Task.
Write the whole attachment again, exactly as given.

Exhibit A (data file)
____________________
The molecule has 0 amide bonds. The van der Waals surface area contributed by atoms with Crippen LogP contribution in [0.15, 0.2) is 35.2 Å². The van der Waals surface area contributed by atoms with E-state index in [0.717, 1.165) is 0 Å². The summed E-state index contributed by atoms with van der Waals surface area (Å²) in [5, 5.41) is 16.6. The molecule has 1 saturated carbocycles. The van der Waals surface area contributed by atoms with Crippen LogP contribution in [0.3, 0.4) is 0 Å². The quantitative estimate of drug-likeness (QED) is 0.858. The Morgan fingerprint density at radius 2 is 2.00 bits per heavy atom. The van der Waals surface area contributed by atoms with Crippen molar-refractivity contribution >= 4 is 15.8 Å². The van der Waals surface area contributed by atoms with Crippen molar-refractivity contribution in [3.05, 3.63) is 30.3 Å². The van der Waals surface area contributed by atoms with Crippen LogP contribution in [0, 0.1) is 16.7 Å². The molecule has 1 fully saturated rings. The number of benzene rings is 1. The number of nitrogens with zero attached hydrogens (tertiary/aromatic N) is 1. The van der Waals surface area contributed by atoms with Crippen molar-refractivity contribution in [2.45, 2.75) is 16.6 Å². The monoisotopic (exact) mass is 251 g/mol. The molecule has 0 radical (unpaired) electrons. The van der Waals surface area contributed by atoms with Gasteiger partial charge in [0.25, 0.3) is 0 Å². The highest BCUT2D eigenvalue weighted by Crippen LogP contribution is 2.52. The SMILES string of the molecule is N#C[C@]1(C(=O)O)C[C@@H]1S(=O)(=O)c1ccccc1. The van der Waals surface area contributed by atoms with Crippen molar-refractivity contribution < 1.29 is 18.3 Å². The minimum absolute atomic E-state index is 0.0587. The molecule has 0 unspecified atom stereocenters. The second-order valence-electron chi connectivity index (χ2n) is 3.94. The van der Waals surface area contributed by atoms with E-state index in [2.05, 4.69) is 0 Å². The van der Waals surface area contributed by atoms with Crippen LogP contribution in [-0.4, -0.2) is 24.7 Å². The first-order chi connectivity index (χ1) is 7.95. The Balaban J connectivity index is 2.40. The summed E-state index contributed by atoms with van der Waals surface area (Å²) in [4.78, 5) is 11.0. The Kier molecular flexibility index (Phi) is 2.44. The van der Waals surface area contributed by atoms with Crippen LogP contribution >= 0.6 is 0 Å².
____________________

The molecule has 0 amide bonds. The van der Waals surface area contributed by atoms with Crippen LogP contribution in [0.15, 0.2) is 35.2 Å². The van der Waals surface area contributed by atoms with E-state index in [0.717, 1.165) is 0 Å². The summed E-state index contributed by atoms with van der Waals surface area (Å²) in [5, 5.41) is 16.6. The molecule has 1 saturated carbocycles. The van der Waals surface area contributed by atoms with Crippen LogP contribution in [0.3, 0.4) is 0 Å². The quantitative estimate of drug-likeness (QED) is 0.858. The Morgan fingerprint density at radius 2 is 2.00 bits per heavy atom. The van der Waals surface area contributed by atoms with Crippen molar-refractivity contribution >= 4 is 15.8 Å². The van der Waals surface area contributed by atoms with Crippen molar-refractivity contribution in [3.05, 3.63) is 30.3 Å². The van der Waals surface area contributed by atoms with Crippen LogP contribution in [0, 0.1) is 16.7 Å². The molecule has 1 fully saturated rings. The number of benzene rings is 1. The number of nitrogens with zero attached hydrogens (tertiary/aromatic N) is 1. The van der Waals surface area contributed by atoms with Crippen molar-refractivity contribution in [2.45, 2.75) is 16.6 Å². The monoisotopic (exact) mass is 251 g/mol. The molecule has 0 radical (unpaired) electrons. The van der Waals surface area contributed by atoms with Gasteiger partial charge in [0.25, 0.3) is 0 Å². The highest BCUT2D eigenvalue weighted by Crippen LogP contribution is 2.52. The SMILES string of the molecule is N#C[C@]1(C(=O)O)C[C@@H]1S(=O)(=O)c1ccccc1. The van der Waals surface area contributed by atoms with Crippen molar-refractivity contribution < 1.29 is 18.3 Å². The minimum absolute atomic E-state index is 0.0587. The molecule has 0 unspecified atom stereocenters. The second-order valence-electron chi connectivity index (χ2n) is 3.94. The van der Waals surface area contributed by atoms with E-state index in [2.05, 4.69) is 0 Å². The van der Waals surface area contributed by atoms with Crippen LogP contribution in [-0.4, -0.2) is 24.7 Å². The first-order chi connectivity index (χ1) is 7.95. The Balaban J connectivity index is 2.40. The summed E-state index contributed by atoms with van der Waals surface area (Å²) in [4.78, 5) is 11.0. The Kier molecular flexibility index (Phi) is 2.44. The van der Waals surface area contributed by atoms with Crippen LogP contribution >= 0.6 is 0 Å².